Engage Your Agents: Are Self and Peer Evaluations Truly Helpful?

Engage Your Agents: Are Self and Peer Evaluations Truly Helpful?Proven to motivate employees and accomplish business goals, engaging the workforce has been a hot topic of late. And for good reason—committed, productive employees are true assets to the company, striving to satisfy customers. In this four-part series, we will explore four areas vital to increase agent engagement and offer tips you can use to implement these ideas in your contact center.

Evaluations from supervisors and feedback from customers have traditionally helped shape the skill of your workforce. But what about the agent’s point of view? Including a self-evaluation gives your agents a chance to discuss areas in which they are succeeding and areas that may need improvement. Even better, it sets the table for introspection; helping agents consider wins and challenges, while also contemplating areas for growth.

Self-evaluations also provide valuable information to managers. This article in The New York Times explains that these evaluations, “…give people an opportunity to expand and redefine terms like ‘good performance’ and ‘areas of improvement’. They allow employees to focus on elements of performance that are important to them.” With a greater understanding of your agent’s view, you can have a much more impactful and productive review meeting.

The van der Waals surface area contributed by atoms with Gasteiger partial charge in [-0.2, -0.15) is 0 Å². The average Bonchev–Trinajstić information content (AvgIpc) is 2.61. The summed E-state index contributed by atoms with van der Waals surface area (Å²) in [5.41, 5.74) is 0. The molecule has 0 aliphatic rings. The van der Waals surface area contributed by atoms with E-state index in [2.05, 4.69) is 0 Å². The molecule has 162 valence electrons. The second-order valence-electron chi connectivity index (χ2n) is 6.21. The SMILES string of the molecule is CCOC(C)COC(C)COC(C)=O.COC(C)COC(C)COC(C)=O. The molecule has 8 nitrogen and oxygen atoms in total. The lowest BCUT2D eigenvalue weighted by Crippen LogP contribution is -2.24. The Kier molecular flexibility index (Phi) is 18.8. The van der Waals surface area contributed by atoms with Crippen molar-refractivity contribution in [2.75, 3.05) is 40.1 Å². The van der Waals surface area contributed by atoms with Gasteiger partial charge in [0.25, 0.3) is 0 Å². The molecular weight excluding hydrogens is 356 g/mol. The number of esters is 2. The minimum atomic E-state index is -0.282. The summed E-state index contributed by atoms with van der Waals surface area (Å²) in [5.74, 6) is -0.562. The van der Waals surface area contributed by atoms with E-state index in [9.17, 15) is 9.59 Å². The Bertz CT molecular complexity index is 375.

For an even deeper perspective, consider implementing peer evaluations. This level of engagement encourages agents to reflect on a team member’s performance and how it helps further the team’s goals. Peer evaluations offer these benefits:

  1. Agents are compelled to take a deep dive into the performance indicators so they know how to grade their peers well. This helps agents engage with the requirements more and may help them spot areas they also need to improve.
  2. Because agents know the quirks of the job, they may be more open to listening to constructive feedback and encouragement from their peers.
  3. While using the evaluation criteria, agents also learn the level of performance expected of them.
  4. Simply being aware that team members will assess their performance encourages agents to work together, even when a supervisor is not present.

If the thought of collecting self and peer evaluation metrics and then combining them with supervisor and customer feedback is a little overwhelming, ditch the paper forms or electronic spreadsheets and switch to workforce optimization software that does the job for you. A well-developed solution allows you to build your own forms to accommodate the different evaluations and summarizes results for you to review on dashboards and reports.

With this valuable performance information at your fingertips, you can identify leaders in your organization, spot areas that need focused training, and send a clear message that your agents matter and their opinions count.